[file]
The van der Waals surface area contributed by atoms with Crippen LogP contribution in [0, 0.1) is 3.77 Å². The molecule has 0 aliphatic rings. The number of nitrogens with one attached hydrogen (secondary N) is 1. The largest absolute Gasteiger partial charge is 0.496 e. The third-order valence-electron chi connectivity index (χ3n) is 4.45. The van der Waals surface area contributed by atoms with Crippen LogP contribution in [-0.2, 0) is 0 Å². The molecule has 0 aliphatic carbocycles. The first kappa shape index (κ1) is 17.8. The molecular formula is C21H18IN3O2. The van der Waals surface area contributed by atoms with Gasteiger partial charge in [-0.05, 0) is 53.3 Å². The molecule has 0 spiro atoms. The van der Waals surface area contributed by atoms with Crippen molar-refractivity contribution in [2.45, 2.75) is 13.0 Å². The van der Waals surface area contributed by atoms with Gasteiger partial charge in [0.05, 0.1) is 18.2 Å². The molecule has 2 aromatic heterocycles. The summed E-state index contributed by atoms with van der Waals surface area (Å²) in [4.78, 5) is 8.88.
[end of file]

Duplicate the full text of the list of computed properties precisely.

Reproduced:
The van der Waals surface area contributed by atoms with Crippen LogP contribution in [0, 0.1) is 3.77 Å². The molecule has 0 aliphatic rings. The number of nitrogens with one attached hydrogen (secondary N) is 1. The largest absolute Gasteiger partial charge is 0.496 e. The third-order valence-electron chi connectivity index (χ3n) is 4.45. The van der Waals surface area contributed by atoms with Crippen LogP contribution in [-0.2, 0) is 0 Å². The molecule has 0 aliphatic carbocycles. The first kappa shape index (κ1) is 17.8. The molecular formula is C21H18IN3O2. The van der Waals surface area contributed by atoms with Gasteiger partial charge in [-0.05, 0) is 53.3 Å². The molecule has 0 spiro atoms. The van der Waals surface area contributed by atoms with Crippen molar-refractivity contribution in [2.45, 2.75) is 13.0 Å². The van der Waals surface area contributed by atoms with Gasteiger partial charge in [0.05, 0.1) is 18.2 Å². The molecule has 2 aromatic heterocycles. The summed E-state index contributed by atoms with van der Waals surface area (Å²) in [4.78, 5) is 8.88.